Regional Market Summaries
Strong construction sales contributed to overall price increases in the Halifax housing market. Standard condominiums made the greatest gains year-over-year, with a 5.1 per cent lift to $215,950. Standard two-storey home prices were close behind, rising by 5.0, while detached bungalow prices remained relatively flat. Average Halifax house prices are forecast to increase by 1.6 per cent by the end of 2013. Inventory shortages in some market segments were a factor in the significant growth of St. John’s housing prices. Standard condominiums experienced the greatest increase, rising by 7.5 per cent to $309,333.
Montreal housing prices saw more moderate growth, partially attributed to an increase in the number of first-time buyers in the market. The price of detached bungalows rose by 2.7 per cent year-over-year, while standard two-storey homes increased by 3.3 per cent. Standard condominium prices were relatively flat year-over-year, rising only 1.6 per cent to $240,306. Average housing prices in Montreal are forecast to grow by 1.7 per cent by the end of 2013. Housing prices in Ottawa remained relatively flat year-over-year, with higher inventories leading to more options for buyers in the market. Average home prices in this region are expected to remain steady over the balance of 2013, with a projected increase of 1.2 per cent year-over-year.
Low levels of inventory combined with low interest rates contributed to modest price increases in the Toronto housing market. Detached bungalow prices rose by 3.1 per cent year-over-year to $577,495 and standard two-storey homes saw a gain of 2.2 per cent to $683,241. Standard condominium prices remained flat, increasing by 0.7 per cent to $366,189. Toronto home prices are expected to grow by 2.5 per cent year-over-year by the end of 2013, while unit sales are projected to decrease by 4.5 per cent.
The Winnipeg housing market witnessed significant appreciation in prices, with multiple offer scenarios and a strong demand for condominiums driving the increases. While detached bungalow prices remained relatively flat, rising by 0.6 per cent to $305,010, standard two-storey home prices grew by 7.1 per cent to $344,598, and standard condominiums increased by 4.4 per cent to $198,431. The average price of a home in Winnipeg is forecast to rise by 3.9 per cent year over year by the end of 2013.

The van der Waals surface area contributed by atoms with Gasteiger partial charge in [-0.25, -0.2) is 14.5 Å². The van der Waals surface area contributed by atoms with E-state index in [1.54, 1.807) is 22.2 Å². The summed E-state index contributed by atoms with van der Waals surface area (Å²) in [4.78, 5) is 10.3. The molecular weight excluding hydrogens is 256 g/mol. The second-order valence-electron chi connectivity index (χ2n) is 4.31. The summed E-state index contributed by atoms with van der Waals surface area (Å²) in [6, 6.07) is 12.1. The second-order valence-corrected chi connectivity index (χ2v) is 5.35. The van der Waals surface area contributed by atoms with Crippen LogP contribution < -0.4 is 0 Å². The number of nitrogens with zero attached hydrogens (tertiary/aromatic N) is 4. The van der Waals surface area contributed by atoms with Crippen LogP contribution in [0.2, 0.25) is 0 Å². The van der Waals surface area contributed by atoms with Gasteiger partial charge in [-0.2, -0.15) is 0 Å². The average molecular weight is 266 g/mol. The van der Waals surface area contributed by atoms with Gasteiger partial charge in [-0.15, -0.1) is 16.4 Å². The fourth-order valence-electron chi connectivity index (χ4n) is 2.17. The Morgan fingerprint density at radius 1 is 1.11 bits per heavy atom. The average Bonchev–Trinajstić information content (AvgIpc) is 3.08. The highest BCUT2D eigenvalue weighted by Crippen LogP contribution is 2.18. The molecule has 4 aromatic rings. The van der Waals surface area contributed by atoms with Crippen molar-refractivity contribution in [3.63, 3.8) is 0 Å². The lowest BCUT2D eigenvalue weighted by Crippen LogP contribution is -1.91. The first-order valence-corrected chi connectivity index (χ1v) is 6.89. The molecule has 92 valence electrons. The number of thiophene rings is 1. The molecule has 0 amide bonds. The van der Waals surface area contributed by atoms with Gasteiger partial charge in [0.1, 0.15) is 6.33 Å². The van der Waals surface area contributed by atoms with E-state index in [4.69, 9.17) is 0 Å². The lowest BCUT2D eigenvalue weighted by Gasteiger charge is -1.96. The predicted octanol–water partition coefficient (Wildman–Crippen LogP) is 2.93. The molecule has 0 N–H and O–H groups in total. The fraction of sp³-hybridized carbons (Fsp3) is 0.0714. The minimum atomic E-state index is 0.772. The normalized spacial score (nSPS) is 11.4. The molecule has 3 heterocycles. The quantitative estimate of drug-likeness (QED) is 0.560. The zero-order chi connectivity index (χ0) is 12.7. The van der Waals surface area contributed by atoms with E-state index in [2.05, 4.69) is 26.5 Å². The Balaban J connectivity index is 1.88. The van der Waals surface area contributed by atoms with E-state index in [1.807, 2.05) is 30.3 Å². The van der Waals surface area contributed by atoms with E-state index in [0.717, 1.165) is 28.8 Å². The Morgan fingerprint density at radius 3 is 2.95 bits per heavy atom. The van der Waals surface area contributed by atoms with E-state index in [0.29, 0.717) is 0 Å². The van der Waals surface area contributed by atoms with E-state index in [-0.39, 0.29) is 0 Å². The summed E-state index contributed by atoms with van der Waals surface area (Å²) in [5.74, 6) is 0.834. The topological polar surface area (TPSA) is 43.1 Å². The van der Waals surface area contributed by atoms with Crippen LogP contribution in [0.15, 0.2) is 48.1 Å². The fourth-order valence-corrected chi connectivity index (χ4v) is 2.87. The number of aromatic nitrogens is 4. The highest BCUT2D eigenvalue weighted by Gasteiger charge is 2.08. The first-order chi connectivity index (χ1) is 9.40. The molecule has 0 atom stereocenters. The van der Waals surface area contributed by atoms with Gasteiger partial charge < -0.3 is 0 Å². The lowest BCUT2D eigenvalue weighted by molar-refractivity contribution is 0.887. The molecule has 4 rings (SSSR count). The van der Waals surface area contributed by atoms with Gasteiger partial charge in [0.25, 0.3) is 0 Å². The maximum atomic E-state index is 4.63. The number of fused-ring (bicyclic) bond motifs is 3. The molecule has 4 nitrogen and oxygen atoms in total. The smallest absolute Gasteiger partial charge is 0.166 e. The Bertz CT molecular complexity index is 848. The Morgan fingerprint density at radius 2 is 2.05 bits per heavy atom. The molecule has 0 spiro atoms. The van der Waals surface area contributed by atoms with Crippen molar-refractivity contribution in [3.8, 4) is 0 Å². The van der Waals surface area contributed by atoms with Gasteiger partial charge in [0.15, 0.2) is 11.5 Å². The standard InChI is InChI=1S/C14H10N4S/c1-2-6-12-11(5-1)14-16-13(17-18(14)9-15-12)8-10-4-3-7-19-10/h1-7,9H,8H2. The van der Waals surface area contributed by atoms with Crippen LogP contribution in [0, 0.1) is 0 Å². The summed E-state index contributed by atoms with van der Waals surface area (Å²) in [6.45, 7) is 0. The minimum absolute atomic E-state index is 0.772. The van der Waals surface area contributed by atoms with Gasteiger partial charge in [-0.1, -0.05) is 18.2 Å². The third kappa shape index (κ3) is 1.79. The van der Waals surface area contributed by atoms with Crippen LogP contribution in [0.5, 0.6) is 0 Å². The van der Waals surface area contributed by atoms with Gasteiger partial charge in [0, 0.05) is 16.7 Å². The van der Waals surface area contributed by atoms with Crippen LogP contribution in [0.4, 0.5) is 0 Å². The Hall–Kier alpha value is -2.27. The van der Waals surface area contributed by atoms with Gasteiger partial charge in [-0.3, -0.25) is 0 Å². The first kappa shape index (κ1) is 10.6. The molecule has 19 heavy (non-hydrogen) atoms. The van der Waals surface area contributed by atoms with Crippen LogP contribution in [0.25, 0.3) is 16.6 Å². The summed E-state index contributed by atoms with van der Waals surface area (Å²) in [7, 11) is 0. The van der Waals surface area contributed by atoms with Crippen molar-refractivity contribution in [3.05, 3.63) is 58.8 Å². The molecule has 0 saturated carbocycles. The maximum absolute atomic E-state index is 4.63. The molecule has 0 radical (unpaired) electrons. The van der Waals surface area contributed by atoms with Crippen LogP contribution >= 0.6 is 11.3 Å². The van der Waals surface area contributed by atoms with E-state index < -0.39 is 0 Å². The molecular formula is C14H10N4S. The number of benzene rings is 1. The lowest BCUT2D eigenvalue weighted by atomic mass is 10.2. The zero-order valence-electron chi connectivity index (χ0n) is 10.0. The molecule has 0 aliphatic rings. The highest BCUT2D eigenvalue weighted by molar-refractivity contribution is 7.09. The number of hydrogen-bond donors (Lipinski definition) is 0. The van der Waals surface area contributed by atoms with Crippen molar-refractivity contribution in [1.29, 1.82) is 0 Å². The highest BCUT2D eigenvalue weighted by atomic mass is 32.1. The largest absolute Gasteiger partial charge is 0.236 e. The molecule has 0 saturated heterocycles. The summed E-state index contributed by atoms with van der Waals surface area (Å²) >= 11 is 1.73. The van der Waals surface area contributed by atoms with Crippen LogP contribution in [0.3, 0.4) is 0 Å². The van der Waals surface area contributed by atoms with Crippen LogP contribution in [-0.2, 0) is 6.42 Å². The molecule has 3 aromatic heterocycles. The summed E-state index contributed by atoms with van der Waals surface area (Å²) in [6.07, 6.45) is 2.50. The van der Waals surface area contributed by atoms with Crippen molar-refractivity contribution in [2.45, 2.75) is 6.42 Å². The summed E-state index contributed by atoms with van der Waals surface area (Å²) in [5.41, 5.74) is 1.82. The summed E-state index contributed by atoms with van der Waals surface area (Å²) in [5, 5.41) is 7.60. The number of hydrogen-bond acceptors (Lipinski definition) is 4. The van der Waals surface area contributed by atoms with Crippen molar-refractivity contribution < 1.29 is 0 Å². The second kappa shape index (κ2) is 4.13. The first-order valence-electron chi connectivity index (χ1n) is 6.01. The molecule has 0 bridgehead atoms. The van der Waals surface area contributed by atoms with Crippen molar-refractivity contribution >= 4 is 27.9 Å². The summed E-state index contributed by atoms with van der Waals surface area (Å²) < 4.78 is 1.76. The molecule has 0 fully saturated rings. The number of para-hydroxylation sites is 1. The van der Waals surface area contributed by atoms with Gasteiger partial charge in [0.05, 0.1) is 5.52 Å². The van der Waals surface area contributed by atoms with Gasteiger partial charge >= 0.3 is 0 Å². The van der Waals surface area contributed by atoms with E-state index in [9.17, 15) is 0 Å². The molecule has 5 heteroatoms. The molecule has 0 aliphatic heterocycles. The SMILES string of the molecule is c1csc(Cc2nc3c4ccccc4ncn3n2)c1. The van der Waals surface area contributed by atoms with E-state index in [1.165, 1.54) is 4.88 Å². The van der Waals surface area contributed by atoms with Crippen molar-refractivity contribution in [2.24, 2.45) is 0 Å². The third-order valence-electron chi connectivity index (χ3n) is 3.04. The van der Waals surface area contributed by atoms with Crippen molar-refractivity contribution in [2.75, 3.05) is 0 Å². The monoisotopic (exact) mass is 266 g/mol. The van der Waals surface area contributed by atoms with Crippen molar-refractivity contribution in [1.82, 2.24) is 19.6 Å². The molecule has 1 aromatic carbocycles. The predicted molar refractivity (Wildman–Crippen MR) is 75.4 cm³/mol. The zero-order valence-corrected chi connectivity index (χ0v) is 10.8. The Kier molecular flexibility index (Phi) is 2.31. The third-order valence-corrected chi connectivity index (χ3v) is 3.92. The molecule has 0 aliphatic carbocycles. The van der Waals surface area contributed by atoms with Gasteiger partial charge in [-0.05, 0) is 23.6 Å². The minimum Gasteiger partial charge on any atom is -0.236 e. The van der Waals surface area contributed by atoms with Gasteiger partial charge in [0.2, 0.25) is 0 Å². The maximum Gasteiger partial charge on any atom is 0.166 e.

New construction kept condominium prices relatively flat in Regina at a 1.1 year-over-year decrease, but strong demand and critically low inventories of detached bungalows and standard two-storey homes drove price increases in these housing types of 3.0 per cent and 4.5 per cent, respectively. Average home prices in Regina are projected to continue to rise through the end of 2013, gaining 5.8 per cent year-over-year.
Low inventory combined with high demand led to continued price appreciation in the Calgary housing market. Detached bungalows rose by 5.9 per cent year-over-year and standard two-storey homes made gains of 6.7 per cent, while the average price of a standard condominium increased by 6.0. Calgary home prices are forecast to rise by 6.5 per cent through 2013, and unit sales are also predicted to grow by 3.3 per cent.
In the Edmonton market, detached bungalow prices increased by 5.9 per cent year-over-year to $347,344 and standard two-storey homes rose by 2.2 per cent to $361,636. Standard condominium prices saw a more modest increase of 1.9 per cent to $204,755. By the end of 2013, prices are expected to continue to rise by 1.6 per cent, while unit sales are projected to remain flat.
In Vancouver, detached bungalow prices dropped 3.2 per cent year-over-year to $1,052,500, and standard two-storey homes decreased by 2.3 per cent to $1,151,250. Standard condominium prices also saw a decline of 3.3 per cent to $490,475. Despite recent year-over-year price decreases, average Vancouver home prices are forecast to increase by 2.0 per cent by the end of 2013.